Researchers: Katrina Weakened Forests' Ability to Store Carbon
the help of National Aeronautics and Space Administration (NASA)
satellite data, a research team has estimated that Hurricane Katrina
killed or severely damaged 320 million large trees in Gulf Coast
forests, which weakened the role the forests play in storing carbon
from the atmosphere. The damage has led to these forests releasing
large quantities of carbon dioxide to the atmosphere.
The August 2005 hurricane affected five million acres of forest
across Mississippi, Louisiana and Alabama, with damage ranging from
downed trees, snapped trunks and broken limbs to stripped leaves.
Young growing forests play a vital role in removing carbon dioxide,
a greenhouse gas, from the atmosphere by photosynthesis, and are thus
important in slowing a warming climate, NASA's Goddard Space Flight
Center stated. An event that kills a great number of trees can
temporarily reduce photosynthesis, the process by which carbon is
stored in plants. More importantly, all the dead wood will be consumed
by decomposers, resulting in a large carbon dioxide release to the
atmosphere as the ecosystem exhales it as forest waste product. The
team's findings were published Nov. 15 in the journal Science.
"The loss of so many trees will cause these forests to be a net
source of carbon dioxide to the atmosphere for years to come," said the
study's lead author Jeffrey Chambers, a biologist at Tulane University
in New Orleans. "If, as many believe, a warming climate causes a rise
in the intensity of extreme events like Hurricane Katrina, we're likely
to see an increase in tree mortality, resulting in an elevated release
of carbon by impacted forest ecosystems."
Young forests are valued as carbon sinks, which remove carbon
dioxide from the atmosphere and store it in growing vegetation and
soils. In the aftermath of a storm as intense as Katrina, vegetation
killed by the storm decomposes over time, reversing the carbon storage
process, making the forest a carbon source.
"The carbon cycle is intimately linked to just about everything we
do, from energy use to food and timber production and consumption,"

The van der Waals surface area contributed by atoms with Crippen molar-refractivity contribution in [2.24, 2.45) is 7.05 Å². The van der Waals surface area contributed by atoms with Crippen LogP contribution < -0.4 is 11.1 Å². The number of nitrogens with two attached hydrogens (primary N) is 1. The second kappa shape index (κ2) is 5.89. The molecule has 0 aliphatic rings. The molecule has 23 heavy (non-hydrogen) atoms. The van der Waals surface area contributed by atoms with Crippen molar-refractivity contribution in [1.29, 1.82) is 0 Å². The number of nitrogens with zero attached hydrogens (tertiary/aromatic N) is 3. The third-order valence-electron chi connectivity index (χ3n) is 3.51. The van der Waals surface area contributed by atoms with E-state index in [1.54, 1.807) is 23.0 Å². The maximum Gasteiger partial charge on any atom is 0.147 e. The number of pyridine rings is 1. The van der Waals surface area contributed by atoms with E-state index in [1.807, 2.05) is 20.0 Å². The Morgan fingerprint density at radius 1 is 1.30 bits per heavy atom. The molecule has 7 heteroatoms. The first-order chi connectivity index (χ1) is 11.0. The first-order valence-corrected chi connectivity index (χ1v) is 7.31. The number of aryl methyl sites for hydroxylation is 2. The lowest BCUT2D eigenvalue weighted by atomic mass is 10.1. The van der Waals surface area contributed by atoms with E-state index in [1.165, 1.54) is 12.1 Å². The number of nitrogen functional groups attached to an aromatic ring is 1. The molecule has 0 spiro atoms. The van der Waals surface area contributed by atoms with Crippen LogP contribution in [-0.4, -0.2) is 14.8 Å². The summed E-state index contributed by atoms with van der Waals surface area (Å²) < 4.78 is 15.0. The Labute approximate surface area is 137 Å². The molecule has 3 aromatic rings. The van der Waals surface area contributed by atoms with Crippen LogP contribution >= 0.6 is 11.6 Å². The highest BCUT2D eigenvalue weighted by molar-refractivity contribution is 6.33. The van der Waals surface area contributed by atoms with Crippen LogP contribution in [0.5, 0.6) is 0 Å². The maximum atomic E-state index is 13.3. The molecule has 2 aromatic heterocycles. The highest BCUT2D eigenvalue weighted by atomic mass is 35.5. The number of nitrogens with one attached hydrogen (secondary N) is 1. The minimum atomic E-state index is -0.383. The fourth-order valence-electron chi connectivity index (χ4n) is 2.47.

Chambers said. "As more and more carbon is released to the atmosphere
by human activities, the climate warms, triggering an intensification
of the global water cycle that produces more powerful storms, leading
to destruction of more trees, which then act to amplify climate
Chambers and colleagues from the University of New Hampshire in
Durham, N.H., studied Landsat 5 satellite data captured before and
after Hurricane Katrina to pull together a reliable field sampling of
tree deaths across the entire range of forests affected by Katrina.
They found that some forests were heavily damaged while others like the
cypress-tupelo swamp forests fared remarkably well.
The NASA-built Landsat 5, part of the Landsat series of
Earth-observing satellites, takes detailed images of the Earth's
surface. Chambers combined results from the Landsat image sampling with
data from the Moderate Resolution Imaging Spectroradiometer instrument
on NASA's Terra satellite to estimate the size of the entire forested
area affected by Katrina. The instrument can detect minute changes in
the color spectrum on the land below, enabling it to measure
differences in the percentage of live and dead vegetation. This helps
researchers improve their estimates of changes in carbon storage and
improves their ability to track the location of carbon sinks and
The field samples and satellite images, along with results from
computer models that simulate the kind of vegetation and other traits
that make up the forests, were used to measure the total tree loss the
hurricane inflicted. The scientists then calculated total carbon losses
to be equivalent to 60 percent to 100 percent of the net annual carbon
sink in U.S. forest trees.
"It is surprising to learn that one extreme event can release nearly
as much carbon to the atmosphere as all U.S. forests can store in an
average year," said Diane Wickland, manager of the Terrestrial Ecology
Program at NASA Headquarters in Washington. "Satellite data enabled
Chambers' research team to pin down the extent of tree damage so that
we now know how these kinds of severe storms affect the carbon cycle
and our atmosphere. Satellite technology has really proven its worth in
helping researchers like Chambers assess important changes in our
planet's carbon cycle."
For more information, go to http://www.nasa.gov/mission_pages/hurricanes/archives/2007/katrina_carbon.html.